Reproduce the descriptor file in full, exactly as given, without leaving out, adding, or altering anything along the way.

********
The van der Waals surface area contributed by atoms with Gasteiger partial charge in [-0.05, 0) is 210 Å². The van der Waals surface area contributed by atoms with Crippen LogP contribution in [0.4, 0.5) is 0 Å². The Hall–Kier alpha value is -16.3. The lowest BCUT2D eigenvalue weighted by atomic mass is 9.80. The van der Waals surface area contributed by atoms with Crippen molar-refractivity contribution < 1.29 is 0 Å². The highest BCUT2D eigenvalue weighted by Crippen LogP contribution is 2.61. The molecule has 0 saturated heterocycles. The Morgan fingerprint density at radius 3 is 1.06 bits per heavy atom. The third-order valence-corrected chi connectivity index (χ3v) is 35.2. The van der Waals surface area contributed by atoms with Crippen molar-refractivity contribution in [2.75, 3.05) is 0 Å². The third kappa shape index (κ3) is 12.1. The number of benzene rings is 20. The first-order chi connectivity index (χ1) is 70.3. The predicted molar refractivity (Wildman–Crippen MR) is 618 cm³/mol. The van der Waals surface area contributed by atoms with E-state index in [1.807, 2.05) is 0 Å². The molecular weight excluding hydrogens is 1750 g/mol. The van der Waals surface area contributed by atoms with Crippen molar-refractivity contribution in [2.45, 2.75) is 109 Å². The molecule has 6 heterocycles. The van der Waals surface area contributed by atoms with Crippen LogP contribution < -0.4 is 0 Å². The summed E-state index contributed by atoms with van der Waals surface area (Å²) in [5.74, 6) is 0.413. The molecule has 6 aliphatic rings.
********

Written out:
The van der Waals surface area contributed by atoms with Gasteiger partial charge in [-0.05, 0) is 210 Å². The van der Waals surface area contributed by atoms with Crippen LogP contribution in [0.4, 0.5) is 0 Å². The Hall–Kier alpha value is -16.3. The lowest BCUT2D eigenvalue weighted by atomic mass is 9.80. The van der Waals surface area contributed by atoms with Crippen molar-refractivity contribution < 1.29 is 0 Å². The highest BCUT2D eigenvalue weighted by Crippen LogP contribution is 2.61. The molecule has 0 saturated heterocycles. The Morgan fingerprint density at radius 3 is 1.06 bits per heavy atom. The third-order valence-corrected chi connectivity index (χ3v) is 35.2. The van der Waals surface area contributed by atoms with Crippen molar-refractivity contribution in [2.75, 3.05) is 0 Å². The third kappa shape index (κ3) is 12.1. The number of benzene rings is 20. The first-order chi connectivity index (χ1) is 70.3. The predicted molar refractivity (Wildman–Crippen MR) is 618 cm³/mol. The van der Waals surface area contributed by atoms with E-state index in [1.807, 2.05) is 0 Å². The molecular weight excluding hydrogens is 1750 g/mol. The van der Waals surface area contributed by atoms with Crippen molar-refractivity contribution in [2.45, 2.75) is 109 Å². The molecule has 6 heterocycles. The van der Waals surface area contributed by atoms with Crippen LogP contribution < -0.4 is 0 Å². The summed E-state index contributed by atoms with van der Waals surface area (Å²) in [5.74, 6) is 0.413. The molecule has 6 aliphatic rings.